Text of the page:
Unfortunately there’s no evidence computerised brain training prevents dementia, although it may help healthy older people get some minor improvements in cognitive abilities.

2) Stay socially active – maintain a network of friends and acquaintances

No-one’s quite sure why, but staying socially connected with large networks of friends, seems to be good for your brain.

“We believe it’s probably because social activity is another kind of mental activity. By engaging with other people, you are exercising your brain,” Dr Farrow says.

“You have to think about what you’re saying and understand what they’re saying. You have to understand facial expressions and body language. Lots of different parts of your brain are working.”


Combining your mental and social activities, say by getting together with others for a weekly game of bridge is ideal.

3) Stay physically active – increase your heart and breathing rate

Over the past five to 10 years, the evidence has grown that you need to keep your body active as well as your mind, if you want a healthy brain.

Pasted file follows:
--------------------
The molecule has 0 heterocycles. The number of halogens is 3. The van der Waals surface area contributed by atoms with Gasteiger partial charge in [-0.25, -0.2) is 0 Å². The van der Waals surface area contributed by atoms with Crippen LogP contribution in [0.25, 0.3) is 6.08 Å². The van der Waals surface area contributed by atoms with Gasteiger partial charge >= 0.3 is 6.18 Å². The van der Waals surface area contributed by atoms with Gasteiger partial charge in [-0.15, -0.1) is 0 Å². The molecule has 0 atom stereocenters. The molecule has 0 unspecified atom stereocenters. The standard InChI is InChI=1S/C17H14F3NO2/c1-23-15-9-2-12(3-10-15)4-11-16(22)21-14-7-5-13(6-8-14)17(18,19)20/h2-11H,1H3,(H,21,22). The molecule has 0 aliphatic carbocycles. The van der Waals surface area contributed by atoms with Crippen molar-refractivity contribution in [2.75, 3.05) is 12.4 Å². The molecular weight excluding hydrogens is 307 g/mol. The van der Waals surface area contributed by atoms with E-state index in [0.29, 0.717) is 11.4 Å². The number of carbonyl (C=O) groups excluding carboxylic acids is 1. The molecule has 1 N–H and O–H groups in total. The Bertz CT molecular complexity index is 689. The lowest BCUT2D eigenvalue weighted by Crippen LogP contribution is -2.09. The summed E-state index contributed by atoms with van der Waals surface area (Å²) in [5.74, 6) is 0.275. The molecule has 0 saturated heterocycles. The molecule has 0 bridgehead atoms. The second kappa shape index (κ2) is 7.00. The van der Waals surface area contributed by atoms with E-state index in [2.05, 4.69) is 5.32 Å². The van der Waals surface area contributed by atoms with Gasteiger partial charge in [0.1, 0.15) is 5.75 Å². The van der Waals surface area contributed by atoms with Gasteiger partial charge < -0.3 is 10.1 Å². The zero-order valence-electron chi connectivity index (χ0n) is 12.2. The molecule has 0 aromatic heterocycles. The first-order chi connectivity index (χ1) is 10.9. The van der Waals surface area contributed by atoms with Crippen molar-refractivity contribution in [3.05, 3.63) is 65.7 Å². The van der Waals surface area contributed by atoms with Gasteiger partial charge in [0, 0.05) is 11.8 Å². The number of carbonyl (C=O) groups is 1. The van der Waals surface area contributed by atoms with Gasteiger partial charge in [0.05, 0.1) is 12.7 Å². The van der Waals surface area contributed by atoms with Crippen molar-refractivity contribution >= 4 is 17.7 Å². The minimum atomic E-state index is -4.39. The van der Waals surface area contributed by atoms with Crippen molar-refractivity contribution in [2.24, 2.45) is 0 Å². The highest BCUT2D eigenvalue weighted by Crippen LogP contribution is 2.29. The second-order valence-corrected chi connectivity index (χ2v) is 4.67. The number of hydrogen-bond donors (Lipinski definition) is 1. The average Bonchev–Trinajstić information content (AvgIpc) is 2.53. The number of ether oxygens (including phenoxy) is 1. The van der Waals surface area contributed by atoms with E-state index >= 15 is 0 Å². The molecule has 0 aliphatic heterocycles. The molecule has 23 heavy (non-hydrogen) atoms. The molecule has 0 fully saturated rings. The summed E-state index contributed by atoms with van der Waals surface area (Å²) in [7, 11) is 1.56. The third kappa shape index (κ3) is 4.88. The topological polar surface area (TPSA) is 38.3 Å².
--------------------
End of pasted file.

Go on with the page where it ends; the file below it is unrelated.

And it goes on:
It’s partly because exercise helps keep your blood vessels in good shape, Dr Farrow says.

“The blood vessels in your brain are absolutely vital, and the healthier we can keep those, the better off we’ll be. But studies also show physical activity helps with growing new brain cells and new connections between brain cells. It also boosts the levels of some chemicals in the brain that help keep brain cells healthy.”

Most of the research has been into the effects of aerobic exercise, the exercise that gets your heart and breathing rate up.

But you don’t have to join a gym or structured exercise class. Just 30 minutes a day of moderate intensity aerobic exercise like brisk walking is enough to have a significant impact.

But exercising longer, or more vigorously, is probably better still.

4) Eat well – have a healthy balanced diet

While there’s a huge amount of interest in how eating certain foods will keep your brain young, it’s the area supported by the least hard evidence, Dr Farrow says.

So far what’s clear is there’s no magic food that’s going to keep your brain healthy; it’s about having a healthy balanced diet overall.

While some research suggests eating foods like oily fish, which are high in omega-3 fats, is important, Dr Farrow says the evidence is mixed.


Likewise, the jury is still out on the importance of antioxidants.

“What does come out as being mostly positive is the research on fruit and vegetables. They’re the foods most rich in antioxidants,” Dr Farrow says.